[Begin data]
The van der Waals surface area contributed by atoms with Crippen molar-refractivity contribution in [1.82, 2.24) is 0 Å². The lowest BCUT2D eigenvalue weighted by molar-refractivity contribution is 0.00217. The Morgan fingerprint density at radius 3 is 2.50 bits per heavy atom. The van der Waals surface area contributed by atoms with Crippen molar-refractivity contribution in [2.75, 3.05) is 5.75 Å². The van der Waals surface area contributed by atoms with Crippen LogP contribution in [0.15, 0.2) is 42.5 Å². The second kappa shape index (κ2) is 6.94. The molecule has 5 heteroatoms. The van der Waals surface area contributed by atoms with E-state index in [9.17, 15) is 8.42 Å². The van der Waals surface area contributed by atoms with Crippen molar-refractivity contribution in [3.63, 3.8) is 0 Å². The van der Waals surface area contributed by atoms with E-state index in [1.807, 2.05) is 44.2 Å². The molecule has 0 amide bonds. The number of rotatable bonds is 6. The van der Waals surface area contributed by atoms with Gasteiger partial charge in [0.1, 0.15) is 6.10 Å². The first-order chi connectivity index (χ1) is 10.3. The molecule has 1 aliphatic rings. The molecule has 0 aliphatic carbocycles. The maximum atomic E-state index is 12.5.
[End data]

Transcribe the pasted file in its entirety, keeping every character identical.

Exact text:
The van der Waals surface area contributed by atoms with Crippen molar-refractivity contribution in [1.82, 2.24) is 0 Å². The lowest BCUT2D eigenvalue weighted by molar-refractivity contribution is 0.00217. The Morgan fingerprint density at radius 3 is 2.50 bits per heavy atom. The van der Waals surface area contributed by atoms with Crippen molar-refractivity contribution in [2.75, 3.05) is 5.75 Å². The van der Waals surface area contributed by atoms with Crippen LogP contribution in [0.15, 0.2) is 42.5 Å². The second kappa shape index (κ2) is 6.94. The molecule has 5 heteroatoms. The van der Waals surface area contributed by atoms with E-state index in [9.17, 15) is 8.42 Å². The van der Waals surface area contributed by atoms with Crippen molar-refractivity contribution in [3.63, 3.8) is 0 Å². The van der Waals surface area contributed by atoms with E-state index in [1.807, 2.05) is 44.2 Å². The molecule has 0 amide bonds. The number of rotatable bonds is 6. The van der Waals surface area contributed by atoms with Gasteiger partial charge in [0.1, 0.15) is 6.10 Å². The first-order chi connectivity index (χ1) is 10.3. The molecule has 1 aliphatic rings. The molecule has 0 aliphatic carbocycles. The maximum atomic E-state index is 12.5.